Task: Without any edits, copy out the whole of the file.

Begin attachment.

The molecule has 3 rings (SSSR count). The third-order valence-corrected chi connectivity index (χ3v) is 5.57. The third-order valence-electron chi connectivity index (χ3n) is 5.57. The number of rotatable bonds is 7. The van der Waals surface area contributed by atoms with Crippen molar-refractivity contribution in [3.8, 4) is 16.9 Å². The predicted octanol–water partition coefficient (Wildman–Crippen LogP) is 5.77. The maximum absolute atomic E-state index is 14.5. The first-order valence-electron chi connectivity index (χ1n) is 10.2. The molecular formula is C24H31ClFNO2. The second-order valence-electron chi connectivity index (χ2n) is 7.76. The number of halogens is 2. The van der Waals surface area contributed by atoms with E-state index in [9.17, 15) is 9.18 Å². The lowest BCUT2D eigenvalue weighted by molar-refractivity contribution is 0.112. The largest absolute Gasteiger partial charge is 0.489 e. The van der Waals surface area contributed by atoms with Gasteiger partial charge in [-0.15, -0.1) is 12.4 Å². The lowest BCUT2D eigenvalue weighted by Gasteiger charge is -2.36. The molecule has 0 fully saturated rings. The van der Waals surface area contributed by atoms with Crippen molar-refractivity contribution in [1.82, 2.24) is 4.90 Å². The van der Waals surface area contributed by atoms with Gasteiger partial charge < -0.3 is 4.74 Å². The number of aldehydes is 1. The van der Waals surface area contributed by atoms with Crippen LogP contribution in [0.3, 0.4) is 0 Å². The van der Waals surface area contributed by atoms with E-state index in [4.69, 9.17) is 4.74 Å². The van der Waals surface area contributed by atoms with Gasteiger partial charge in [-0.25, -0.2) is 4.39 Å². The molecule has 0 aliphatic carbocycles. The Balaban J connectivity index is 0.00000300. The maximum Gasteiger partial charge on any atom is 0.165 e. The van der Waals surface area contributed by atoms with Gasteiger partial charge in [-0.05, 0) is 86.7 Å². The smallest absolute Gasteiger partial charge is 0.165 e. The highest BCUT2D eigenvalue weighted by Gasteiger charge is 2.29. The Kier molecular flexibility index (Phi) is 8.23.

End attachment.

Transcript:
The molecule has 3 rings (SSSR count). The third-order valence-corrected chi connectivity index (χ3v) is 5.57. The third-order valence-electron chi connectivity index (χ3n) is 5.57. The number of rotatable bonds is 7. The van der Waals surface area contributed by atoms with Crippen molar-refractivity contribution in [3.8, 4) is 16.9 Å². The predicted octanol–water partition coefficient (Wildman–Crippen LogP) is 5.77. The maximum absolute atomic E-state index is 14.5. The first-order valence-electron chi connectivity index (χ1n) is 10.2. The molecular formula is C24H31ClFNO2. The second-order valence-electron chi connectivity index (χ2n) is 7.76. The number of halogens is 2. The van der Waals surface area contributed by atoms with E-state index in [9.17, 15) is 9.18 Å². The lowest BCUT2D eigenvalue weighted by molar-refractivity contribution is 0.112. The largest absolute Gasteiger partial charge is 0.489 e. The van der Waals surface area contributed by atoms with Gasteiger partial charge in [-0.15, -0.1) is 12.4 Å². The lowest BCUT2D eigenvalue weighted by Gasteiger charge is -2.36. The molecule has 0 fully saturated rings. The van der Waals surface area contributed by atoms with Crippen molar-refractivity contribution in [1.82, 2.24) is 4.90 Å². The van der Waals surface area contributed by atoms with Gasteiger partial charge < -0.3 is 4.74 Å². The number of aldehydes is 1. The van der Waals surface area contributed by atoms with Crippen LogP contribution in [0.3, 0.4) is 0 Å². The van der Waals surface area contributed by atoms with E-state index in [4.69, 9.17) is 4.74 Å². The van der Waals surface area contributed by atoms with Gasteiger partial charge in [-0.25, -0.2) is 4.39 Å². The molecule has 0 aliphatic carbocycles. The Balaban J connectivity index is 0.00000300. The maximum Gasteiger partial charge on any atom is 0.165 e. The van der Waals surface area contributed by atoms with Gasteiger partial charge in [-0.05, 0) is 86.7 Å². The smallest absolute Gasteiger partial charge is 0.165 e. The highest BCUT2D eigenvalue weighted by Gasteiger charge is 2.29. The Kier molecular flexibility index (Phi) is 8.23.